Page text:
Click here to Skip to main content
15,076,991 members
Please Sign up or sign in to vote.
5.00/5 (1 vote)
See more:
I am using Visual C (win32 Console Application) for feature extraction program. In my project I am extracting features from the trained images. Features aren in form of structures. Strcuture has 4 DOUBLE data items and 1 INT array of size 128. So this means one feature from the image. On average one image may generate from 500-1000 features.

I am using dynamic memory allocation to store the structures for every trained image. I am using 800 images for training. This means huge amount of memory will be consumed to keep these features iN RAM. Now problem is that after training of 740 images I am getting error of memory leak i.e. insufficient memory to allocate. I have tried every possible way to avoid it but still cannot solve the issue. So please tell me how i can overcome this issue. I will be really grateful.

A memory leak is when you don't free memory at some point after you allocate it.

You've allocated ~800 structures at about 0.5k a structure (give or take some shouting) so that should only be about 400K. These days this isn't a large amount of memory (unless you're using some sort of embedded system in which case dynamic memory allocation is probably a no-no). I'd have expected you to be able to create ~2000 times that and get away with it.

So which way are you allocating memory for this lot?
CPallini 8-Sep-10 3:43am
Actually he allocated ~800 images, every one generating (at least) 500 features of about 0.5 kB, i.e. ~200 MB.
Aescleal 8-Sep-10 4:53am
Good point - he's still well within the limits of what most processes can hold though.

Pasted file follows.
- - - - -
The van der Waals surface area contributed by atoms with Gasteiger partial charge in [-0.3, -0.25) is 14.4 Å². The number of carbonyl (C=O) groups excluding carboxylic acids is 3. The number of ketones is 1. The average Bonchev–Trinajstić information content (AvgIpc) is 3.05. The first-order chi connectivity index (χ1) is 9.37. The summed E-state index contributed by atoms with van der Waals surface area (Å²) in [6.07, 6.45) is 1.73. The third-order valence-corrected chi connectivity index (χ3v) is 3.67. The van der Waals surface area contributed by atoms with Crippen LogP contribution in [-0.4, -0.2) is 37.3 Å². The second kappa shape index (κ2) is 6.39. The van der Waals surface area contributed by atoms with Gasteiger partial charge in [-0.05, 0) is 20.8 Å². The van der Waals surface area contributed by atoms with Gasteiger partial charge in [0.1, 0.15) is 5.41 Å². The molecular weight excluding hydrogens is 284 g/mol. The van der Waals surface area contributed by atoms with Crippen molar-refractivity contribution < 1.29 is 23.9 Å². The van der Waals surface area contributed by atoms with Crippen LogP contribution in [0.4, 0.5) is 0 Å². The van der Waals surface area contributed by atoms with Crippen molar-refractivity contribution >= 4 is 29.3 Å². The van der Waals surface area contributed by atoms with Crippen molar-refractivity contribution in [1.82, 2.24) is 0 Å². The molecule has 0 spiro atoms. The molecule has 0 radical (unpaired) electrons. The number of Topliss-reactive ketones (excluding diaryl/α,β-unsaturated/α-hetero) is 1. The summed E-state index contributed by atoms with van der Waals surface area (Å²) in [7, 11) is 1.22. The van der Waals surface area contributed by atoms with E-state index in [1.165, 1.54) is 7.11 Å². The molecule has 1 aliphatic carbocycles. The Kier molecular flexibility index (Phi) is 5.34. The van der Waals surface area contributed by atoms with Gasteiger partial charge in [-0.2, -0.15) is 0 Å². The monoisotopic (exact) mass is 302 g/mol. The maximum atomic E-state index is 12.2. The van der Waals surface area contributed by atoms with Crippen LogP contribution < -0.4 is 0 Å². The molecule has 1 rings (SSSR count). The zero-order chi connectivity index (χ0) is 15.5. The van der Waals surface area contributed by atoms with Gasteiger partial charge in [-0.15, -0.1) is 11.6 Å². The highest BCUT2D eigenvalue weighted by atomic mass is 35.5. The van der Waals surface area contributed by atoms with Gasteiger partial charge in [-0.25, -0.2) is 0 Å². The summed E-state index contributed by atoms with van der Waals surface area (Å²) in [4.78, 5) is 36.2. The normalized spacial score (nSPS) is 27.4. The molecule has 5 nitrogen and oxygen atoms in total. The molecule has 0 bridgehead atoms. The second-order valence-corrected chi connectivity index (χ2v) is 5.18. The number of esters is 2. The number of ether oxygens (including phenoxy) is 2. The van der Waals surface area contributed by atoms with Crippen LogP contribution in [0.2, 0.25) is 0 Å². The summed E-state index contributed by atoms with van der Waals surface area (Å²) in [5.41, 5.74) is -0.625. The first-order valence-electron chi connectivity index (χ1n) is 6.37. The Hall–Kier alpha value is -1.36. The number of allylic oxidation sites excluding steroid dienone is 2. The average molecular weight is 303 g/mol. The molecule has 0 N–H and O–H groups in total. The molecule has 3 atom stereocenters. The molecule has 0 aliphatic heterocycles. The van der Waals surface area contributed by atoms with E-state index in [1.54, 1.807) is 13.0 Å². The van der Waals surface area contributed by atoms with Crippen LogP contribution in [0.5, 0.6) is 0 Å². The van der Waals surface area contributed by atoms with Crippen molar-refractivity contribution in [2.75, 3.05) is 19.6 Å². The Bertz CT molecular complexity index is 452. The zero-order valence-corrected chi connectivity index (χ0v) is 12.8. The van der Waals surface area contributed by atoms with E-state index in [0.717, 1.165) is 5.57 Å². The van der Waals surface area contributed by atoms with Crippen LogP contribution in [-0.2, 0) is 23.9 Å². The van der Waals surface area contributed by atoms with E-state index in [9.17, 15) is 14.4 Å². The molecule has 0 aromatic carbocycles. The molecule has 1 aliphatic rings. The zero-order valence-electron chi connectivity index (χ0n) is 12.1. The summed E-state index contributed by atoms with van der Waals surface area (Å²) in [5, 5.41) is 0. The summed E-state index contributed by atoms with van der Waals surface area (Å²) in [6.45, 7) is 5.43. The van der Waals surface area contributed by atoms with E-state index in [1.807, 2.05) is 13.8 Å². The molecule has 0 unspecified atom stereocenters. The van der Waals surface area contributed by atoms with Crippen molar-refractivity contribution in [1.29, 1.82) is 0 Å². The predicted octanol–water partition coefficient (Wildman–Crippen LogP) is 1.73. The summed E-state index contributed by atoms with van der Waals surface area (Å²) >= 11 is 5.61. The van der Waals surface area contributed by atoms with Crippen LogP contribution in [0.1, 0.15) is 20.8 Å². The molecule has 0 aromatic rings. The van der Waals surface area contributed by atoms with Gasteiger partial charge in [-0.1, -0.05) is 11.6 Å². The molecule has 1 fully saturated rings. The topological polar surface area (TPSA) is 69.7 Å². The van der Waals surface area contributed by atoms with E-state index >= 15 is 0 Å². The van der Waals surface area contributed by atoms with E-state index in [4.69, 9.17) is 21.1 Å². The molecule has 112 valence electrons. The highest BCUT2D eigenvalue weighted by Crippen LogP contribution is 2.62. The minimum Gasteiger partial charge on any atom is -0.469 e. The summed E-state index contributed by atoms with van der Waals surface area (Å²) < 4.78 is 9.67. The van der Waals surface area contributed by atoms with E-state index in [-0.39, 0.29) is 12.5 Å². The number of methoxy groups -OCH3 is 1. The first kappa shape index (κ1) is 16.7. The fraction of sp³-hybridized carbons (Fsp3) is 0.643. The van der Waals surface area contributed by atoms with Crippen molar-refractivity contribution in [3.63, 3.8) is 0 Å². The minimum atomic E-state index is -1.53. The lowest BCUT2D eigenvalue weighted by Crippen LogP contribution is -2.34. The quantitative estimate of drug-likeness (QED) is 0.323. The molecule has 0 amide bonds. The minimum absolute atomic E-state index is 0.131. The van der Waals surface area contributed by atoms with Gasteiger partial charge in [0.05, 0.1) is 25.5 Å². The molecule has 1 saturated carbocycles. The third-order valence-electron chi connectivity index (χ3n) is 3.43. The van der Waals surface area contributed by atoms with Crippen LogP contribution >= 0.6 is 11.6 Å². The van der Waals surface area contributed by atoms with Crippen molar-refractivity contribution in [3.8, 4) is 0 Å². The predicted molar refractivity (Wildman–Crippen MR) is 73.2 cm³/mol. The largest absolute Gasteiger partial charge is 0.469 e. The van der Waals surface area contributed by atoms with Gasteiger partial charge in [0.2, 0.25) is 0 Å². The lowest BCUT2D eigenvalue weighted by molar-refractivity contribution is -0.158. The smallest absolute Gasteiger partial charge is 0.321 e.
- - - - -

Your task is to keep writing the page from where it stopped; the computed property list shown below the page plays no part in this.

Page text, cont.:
Aescleal 8-Sep-10 4:55am
Although thinking about it if he's storing a huge image in memory at the same time he might be in trouble on a 32 bit OS.
I am getting error of memory leak i.e. insufficient memory to allocate.

They are two different thing:
A "memory leak" is when you loose the reachability of a memory block you allocate, so that you cannot free it when it is anymore need it.
Large amount of memory leaks can cause insufficient memory condition.
Sometimes -viceversa- an insufficient memory condition may throw some excetion/cause premature function exiting, so that some memory is lost somewhere causing leaks.

In general both problem are symptoms of "bad design", and are rarely solvable as "problem to be fixed".
You've have to better design the way memory allocation/release is managed, sine is highly probable that "real" numbers are much and much more than the ones you talked about.
I recommend you map the file directly into memory, and just type cast the pointer to a pointer to your struct. Then it's a small deal indexing this array.

This is probably as fast as it gets, and you don't have to allocate/deallocate any memory.

Example of the concept:
struct Feature
    double d1, d2, d3, d4;
    int arr[128];


size_t nFileSize = ::GetFileSize(hFile, NULL);
HANDLE hMem = ::CreateFileMapping(hFile, NULL, PAGE_READONLY, 0, 0, NULL);

Feature *pFeatures = (Feature*)::MapViewOfFile(hMem, FILE_MAP_READ, 0, 0, 0);

size_t featureCount = nFileSize / sizeof(Feature);

for (size_t f = 0; f < featureCount; ++f)
    Feature *pFeature = &pFeatures[f];
    // Use pFeature here
    // As long as you have the file mapping open, you can use the pointers.

Error checking, and closing of the file mapping, omitted.

You might need to align the members in the Feature struct depending on your data. But not as it is right now.

Edit: Minor code changes
Aescleal 8-Sep-10 11:00am
If he can't allocate memory then he's probably running out of enough address space to allocate a large enough block of memory in. If that's the case then using a memory mapped file isn't going to help that much.

If he's really running out of memory then it's probably better to increase the size of the page file.
Niklas L 9-Sep-10 2:57am
That can also be solved by mapping smaller regions of the file into memory. You only need to map those you are actually using at any one time + a few more for performance. Wrap it up in a class, and you have full control of the bookkeeping.

This content, along with any associated source code and files, is licensed under The Code Project Open License (CPOL)

CodeProject, 20 Bay Street, 11th Floor Toronto, Ontario, Canada M5J 2N8 +1 (416) 849-8900